Music fans are buying British - with the three top-selling albums of the year all produced by home-grown talent.
Emeli Sande's debut album, Our Version Of Events, was the biggest seller with 1.4 million copies sold in 2012, according to figures from the Official Charts Company.
Adele's 21 - a huge hit when it was first released in 2011 - and + by Ed Sheeran took the next two spots with top 10 entries for other UK acts including One Direction's Up All Night, Mumford And Sons' Babel and Olly Murs' Right Place Right Time.
Coldplay's Mylo Xyloto was also in the top 10.
The figures show music fans streamed audio tracks more than 3.7 billion times during 2012 with Somebody That I Used To Know by Gotye featuring Kimbra, Call Me Maybe by Carly Rae Jepsen and Titanium by David Guetta featuring Sia the three most-streamed tracks of the year.
Sales of digital albums rose 14.8 per cent to 30.5 million, although sales of albums on CD declined 19.5 per cent year-on-year to 69.4 million.
Despite the advance of digital, CDs still accounted for more than two-thirds (69.1 per cent) of total sales compared to a 30.4 per cent share for digital albums and 0.4 per cent for vinyl.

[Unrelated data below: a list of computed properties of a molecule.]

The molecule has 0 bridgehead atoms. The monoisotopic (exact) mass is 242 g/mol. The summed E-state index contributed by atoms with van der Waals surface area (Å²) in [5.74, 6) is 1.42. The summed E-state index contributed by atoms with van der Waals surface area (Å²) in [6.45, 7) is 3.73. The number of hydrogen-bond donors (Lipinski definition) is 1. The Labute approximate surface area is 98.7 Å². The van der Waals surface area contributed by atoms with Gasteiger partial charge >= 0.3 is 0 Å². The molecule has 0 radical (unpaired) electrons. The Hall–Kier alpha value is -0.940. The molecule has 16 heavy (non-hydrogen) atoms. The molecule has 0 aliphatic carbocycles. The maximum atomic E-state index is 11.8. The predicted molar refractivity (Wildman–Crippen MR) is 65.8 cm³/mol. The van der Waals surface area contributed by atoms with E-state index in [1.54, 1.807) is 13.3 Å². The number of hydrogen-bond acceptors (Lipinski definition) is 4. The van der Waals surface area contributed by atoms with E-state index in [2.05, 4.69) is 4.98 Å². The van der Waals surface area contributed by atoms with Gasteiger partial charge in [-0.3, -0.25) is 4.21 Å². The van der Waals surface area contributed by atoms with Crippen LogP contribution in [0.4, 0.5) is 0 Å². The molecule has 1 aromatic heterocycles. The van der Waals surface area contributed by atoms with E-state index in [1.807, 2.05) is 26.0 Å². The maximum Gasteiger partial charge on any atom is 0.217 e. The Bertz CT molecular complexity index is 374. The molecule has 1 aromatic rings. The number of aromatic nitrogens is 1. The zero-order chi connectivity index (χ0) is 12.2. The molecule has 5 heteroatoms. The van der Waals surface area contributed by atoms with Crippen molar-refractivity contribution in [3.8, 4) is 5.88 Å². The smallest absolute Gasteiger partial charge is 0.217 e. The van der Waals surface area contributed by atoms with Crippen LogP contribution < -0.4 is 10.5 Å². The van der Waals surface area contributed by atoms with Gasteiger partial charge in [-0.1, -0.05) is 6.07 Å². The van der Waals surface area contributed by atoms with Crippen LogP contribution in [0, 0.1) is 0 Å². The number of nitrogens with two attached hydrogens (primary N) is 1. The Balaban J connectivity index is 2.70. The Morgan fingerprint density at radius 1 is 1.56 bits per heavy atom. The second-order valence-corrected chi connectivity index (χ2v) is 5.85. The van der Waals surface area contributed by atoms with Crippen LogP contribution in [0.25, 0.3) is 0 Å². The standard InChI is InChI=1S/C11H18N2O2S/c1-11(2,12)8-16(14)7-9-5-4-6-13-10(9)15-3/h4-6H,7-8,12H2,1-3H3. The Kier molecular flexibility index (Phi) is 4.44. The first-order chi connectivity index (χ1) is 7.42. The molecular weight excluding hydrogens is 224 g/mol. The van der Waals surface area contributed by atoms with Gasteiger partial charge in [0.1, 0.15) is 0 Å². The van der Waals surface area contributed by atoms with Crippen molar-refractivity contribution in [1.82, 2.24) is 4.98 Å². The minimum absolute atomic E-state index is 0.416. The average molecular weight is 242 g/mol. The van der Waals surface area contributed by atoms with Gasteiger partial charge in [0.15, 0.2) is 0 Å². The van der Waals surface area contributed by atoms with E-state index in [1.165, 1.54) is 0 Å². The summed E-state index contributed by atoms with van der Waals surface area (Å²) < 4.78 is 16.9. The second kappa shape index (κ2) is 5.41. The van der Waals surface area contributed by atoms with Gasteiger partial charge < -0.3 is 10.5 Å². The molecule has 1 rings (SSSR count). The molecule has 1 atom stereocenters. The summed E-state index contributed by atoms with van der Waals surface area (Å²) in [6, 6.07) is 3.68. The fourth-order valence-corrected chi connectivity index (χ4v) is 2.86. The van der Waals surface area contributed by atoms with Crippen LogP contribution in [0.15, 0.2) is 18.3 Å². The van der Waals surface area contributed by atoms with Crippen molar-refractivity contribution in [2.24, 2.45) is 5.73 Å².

Digital dominated the singles market, which saw a six per cent sales increase to 188.6 million in 2012, with the overwhelming majority (99.6 per cent) being sold digitally.
Tony Wadsworth, chairman of trade body the British Phonographic Industry (BPI), said: "British artists continue to resonate strongly with music fans in their home territory, with albums by Emeli Sande, Adele and Ed Sheeran topping the end-of-year charts.
"The domestic success of albums from Mumford And Sons and One Direction has been replicated abroad - both British acts have achieved massive success in the US."